How to keep pets cool in extreme heat, says veterinarian

IIf you feel the heat, you can bet your pets are too. As the temperature rises, your furry friend might find it difficult to stay cool. The risks of heat stroke and dehydration are just as real for your pets as they are for you. In fact, Yui Shapard, BVM & S, MRCVS, an associate veterinarian for IndiaVet in New York, says that dogs and cats are in fact After vulnerable to heat than humans, mainly due to the way the human body regulates its internal temperature differently.

Unlike humans, pets don’t have sweat glands, so they’re not able to stay cool as effectively in the heat. “Most breeds are covered in fur, which further worsens their ability to stay cool,” says Dr. Shapard. “They are also lower to the ground and more vulnerable to increased temperature.”

Combined, all of these factors can make them more susceptible to heat stroke. “We tend to forget that unlike humans, animals cannot tell us when they are not feeling well. By the time we notice that they are not doing well, they are already in dangerous territory and an intervention. immediate is essential to save their lives. “

Your pets rely on you to keep them cool and comfortable no matter the weather. Follow Dr. Shapards’ advice on keeping your pets cool in hot weather and learn to recognize the signs of heat stroke. It can save your pet’s life.

How to keep your pets cool in extreme heat

1. Give them plenty of water to keep them hydrated

Animals need more water to stay hydrated during the summer. Regularly fill the bowls with cool water to help keep their body temperature low.

“Pets can’t tell us when they’re thirsty, tired, dizzy or lightheaded, natural signs of a heat stroke we experience,” says Dr. Shapard. For better prevention than cure, fill (and refill) this bowl several times a day.

2.DO NOT take them for a long walk in the middle of the day

If your dog needs to stretch their legs, Dr. Shapard recommends going early in the morning or late at night when the sun goes down and the temperatures cooler. “Don’t even think about the midday races with them,” she said.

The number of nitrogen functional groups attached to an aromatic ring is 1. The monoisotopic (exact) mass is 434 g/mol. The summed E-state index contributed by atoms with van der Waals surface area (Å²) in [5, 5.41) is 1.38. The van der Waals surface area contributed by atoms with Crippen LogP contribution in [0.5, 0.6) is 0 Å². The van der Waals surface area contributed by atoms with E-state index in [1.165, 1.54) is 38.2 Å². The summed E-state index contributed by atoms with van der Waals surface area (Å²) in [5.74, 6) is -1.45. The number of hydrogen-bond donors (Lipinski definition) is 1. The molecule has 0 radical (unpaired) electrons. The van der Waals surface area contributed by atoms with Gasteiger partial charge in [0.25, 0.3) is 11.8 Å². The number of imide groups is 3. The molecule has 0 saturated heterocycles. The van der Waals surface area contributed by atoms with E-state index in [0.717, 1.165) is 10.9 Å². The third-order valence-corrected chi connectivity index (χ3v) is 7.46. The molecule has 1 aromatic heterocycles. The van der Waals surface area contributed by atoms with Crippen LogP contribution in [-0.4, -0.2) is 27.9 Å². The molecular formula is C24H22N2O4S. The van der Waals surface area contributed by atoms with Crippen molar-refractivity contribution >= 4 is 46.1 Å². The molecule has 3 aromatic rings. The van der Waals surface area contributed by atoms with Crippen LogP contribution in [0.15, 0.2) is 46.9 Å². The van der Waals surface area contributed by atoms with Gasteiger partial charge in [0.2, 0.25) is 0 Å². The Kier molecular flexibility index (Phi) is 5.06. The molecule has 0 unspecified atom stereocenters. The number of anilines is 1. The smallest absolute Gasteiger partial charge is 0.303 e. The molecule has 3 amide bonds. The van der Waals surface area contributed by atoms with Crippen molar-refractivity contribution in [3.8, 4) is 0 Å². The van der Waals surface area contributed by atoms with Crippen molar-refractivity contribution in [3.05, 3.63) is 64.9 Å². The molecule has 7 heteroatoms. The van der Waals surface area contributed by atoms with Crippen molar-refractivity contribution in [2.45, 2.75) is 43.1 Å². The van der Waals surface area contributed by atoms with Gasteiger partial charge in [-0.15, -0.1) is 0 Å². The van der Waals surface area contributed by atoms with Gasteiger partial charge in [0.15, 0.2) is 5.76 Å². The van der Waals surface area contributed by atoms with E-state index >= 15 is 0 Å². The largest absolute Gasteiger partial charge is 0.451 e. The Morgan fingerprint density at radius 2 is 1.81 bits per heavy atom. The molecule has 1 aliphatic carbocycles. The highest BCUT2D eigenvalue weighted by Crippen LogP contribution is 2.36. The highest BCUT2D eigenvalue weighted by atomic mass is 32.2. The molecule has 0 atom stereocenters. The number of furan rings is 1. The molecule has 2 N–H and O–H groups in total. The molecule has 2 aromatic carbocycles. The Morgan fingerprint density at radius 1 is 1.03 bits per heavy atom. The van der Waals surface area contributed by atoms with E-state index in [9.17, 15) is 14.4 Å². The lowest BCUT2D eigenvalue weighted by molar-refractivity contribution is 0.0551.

Even on these night walks, bring water. There is a lot portable water bowls that you can bring to give them a drink halfway, like Prima Pets Collapsible Pet Bowl ($ 12) or Outward Hound Port-a-Bowl ($ 6).

3. Leave them at home with the air conditioning

If you are leaving for the day, continue to run the air conditioner. Your dog or cat will be safer with the air conditioner operating at a healthy and comfortable temperature.

Dr Shapard says you should never turn off the air conditioning if you’re away for an extended period in case they overheat and you aren’t there to help. Your best bet? Invest in a high efficiency AC unit that you can keep running without a huge electric bill.

4. NEVER leave them in the car, ever

That’s Dr Shapard’s biggest no-no. “Never never in the car, even for a few minutes, ”says Dr. Shapard. “I have seen too many DOA [dead on arrival] dogs that went into cardiac arrest after being in a car on a hot summer day. “

Your errands are not worth your pet’s life (or legal recourse, as leaving your pet unattended in a hot car is actually illegal in some states). Wait until they are home, safe in the air conditioning, to go out again.

5. Be aware of their precious paws

You wouldn’t walk barefoot on hot concrete or a hot sidewalk, would you? Your pet either. When the sun is particularly high, take note of the surfaces they step on to avoid burning their pads. While it’s important to avoid burns, Dr. Shapard stresses that keeping them hydrated is the most important thing: “Burns can be treated, but strokes can kill,” she says.

6.Don’t give them a drastic summer haircut

In theory, shaving your Saint Bernard or downy Bernese mountain dog can help keep them cool when temperatures soar. But be aware not to shave too much.

“The fur also has a protective layer against heat, and exposing its skin can cause sunburn,” says Dr. Shapard. “Just like humans, it is important for them to have sunscreen to protect their vulnerable skin which is now exposed to the heat that would otherwise have been protected by their fur. It would be better to shorten their hair but not to keep it off. shave completely. “

7. RECOGNIZE the signs of heatstroke and act immediately

According to Dr. Shapard, signs of heatstroke can include excessive drooling, excessive panting, weakness and lethargy, vomiting, diarrhea, incoordination, tripping, sudden collapse and seizures. If your pet displays any to follow, take them indoors to AC and give them cool, not cold, water. If they are also warm to the touch, you can also rinse them with cold water.

“I insist on the importance of the water temperature because we do not want to cause vasoconstriction [narrowing of the blood vessels] when an animal suffers from heat stroke, ”explains Dr. Shapard. This could lead to a sudden and dangerous change in blood pressure. Instead, stick to cold water.

Your best bet is to call an emergency veterinary hospital or veterinary clinic as soon as you notice distress. If you have a breed with a “smooth face,” such as a pug or Persian cat, see a vet as soon as possible.

“Their airways are already compromised,” says Dr. Shapard. “Because they are less effective at regulating their temperature through panting, they can go from unwell to sudden respiratory distress and shutdown. It can be very difficult to save them, even with the best veterinary staff in the world. edge.”

A dietary guide to the most hydrating foods (for you, not your pets):

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